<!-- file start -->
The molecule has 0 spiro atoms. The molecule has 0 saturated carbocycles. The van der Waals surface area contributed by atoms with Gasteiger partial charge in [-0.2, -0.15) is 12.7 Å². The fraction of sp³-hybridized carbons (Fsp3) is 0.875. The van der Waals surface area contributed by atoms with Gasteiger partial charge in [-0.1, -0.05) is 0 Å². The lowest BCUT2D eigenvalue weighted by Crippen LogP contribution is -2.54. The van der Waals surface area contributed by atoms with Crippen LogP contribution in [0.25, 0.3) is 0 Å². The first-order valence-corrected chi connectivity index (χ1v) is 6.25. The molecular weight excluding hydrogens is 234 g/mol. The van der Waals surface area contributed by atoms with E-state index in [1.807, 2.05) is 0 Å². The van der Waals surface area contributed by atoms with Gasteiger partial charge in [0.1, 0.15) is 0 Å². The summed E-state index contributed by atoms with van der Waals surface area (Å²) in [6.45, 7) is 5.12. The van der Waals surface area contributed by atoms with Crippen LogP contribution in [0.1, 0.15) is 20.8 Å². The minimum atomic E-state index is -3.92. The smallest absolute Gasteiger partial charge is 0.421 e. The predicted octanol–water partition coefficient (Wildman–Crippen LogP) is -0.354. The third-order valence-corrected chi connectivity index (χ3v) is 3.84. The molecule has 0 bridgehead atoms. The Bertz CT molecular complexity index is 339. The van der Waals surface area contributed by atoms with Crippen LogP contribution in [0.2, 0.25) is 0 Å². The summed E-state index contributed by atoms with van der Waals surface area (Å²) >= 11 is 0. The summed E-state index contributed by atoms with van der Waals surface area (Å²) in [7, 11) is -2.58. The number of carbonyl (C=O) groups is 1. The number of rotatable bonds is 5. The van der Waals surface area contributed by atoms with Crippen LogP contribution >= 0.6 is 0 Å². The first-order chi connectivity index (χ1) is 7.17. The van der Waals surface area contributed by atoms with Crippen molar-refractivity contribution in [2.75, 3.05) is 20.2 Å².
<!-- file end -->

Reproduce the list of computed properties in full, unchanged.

The molecule has 0 spiro atoms. The molecule has 0 saturated carbocycles. The van der Waals surface area contributed by atoms with Gasteiger partial charge in [-0.2, -0.15) is 12.7 Å². The fraction of sp³-hybridized carbons (Fsp3) is 0.875. The van der Waals surface area contributed by atoms with Gasteiger partial charge in [-0.1, -0.05) is 0 Å². The lowest BCUT2D eigenvalue weighted by Crippen LogP contribution is -2.54. The van der Waals surface area contributed by atoms with Crippen LogP contribution in [0.25, 0.3) is 0 Å². The first-order valence-corrected chi connectivity index (χ1v) is 6.25. The molecular weight excluding hydrogens is 234 g/mol. The van der Waals surface area contributed by atoms with E-state index in [1.807, 2.05) is 0 Å². The van der Waals surface area contributed by atoms with Gasteiger partial charge in [0.1, 0.15) is 0 Å². The summed E-state index contributed by atoms with van der Waals surface area (Å²) in [6.45, 7) is 5.12. The van der Waals surface area contributed by atoms with Crippen LogP contribution in [0.1, 0.15) is 20.8 Å². The minimum atomic E-state index is -3.92. The smallest absolute Gasteiger partial charge is 0.421 e. The predicted octanol–water partition coefficient (Wildman–Crippen LogP) is -0.354. The third-order valence-corrected chi connectivity index (χ3v) is 3.84. The molecule has 0 bridgehead atoms. The Bertz CT molecular complexity index is 339. The van der Waals surface area contributed by atoms with Crippen LogP contribution in [0.2, 0.25) is 0 Å². The summed E-state index contributed by atoms with van der Waals surface area (Å²) >= 11 is 0. The summed E-state index contributed by atoms with van der Waals surface area (Å²) in [7, 11) is -2.58. The number of carbonyl (C=O) groups is 1. The number of rotatable bonds is 5. The van der Waals surface area contributed by atoms with Crippen LogP contribution >= 0.6 is 0 Å². The first-order chi connectivity index (χ1) is 7.17. The van der Waals surface area contributed by atoms with Crippen molar-refractivity contribution in [2.75, 3.05) is 20.2 Å².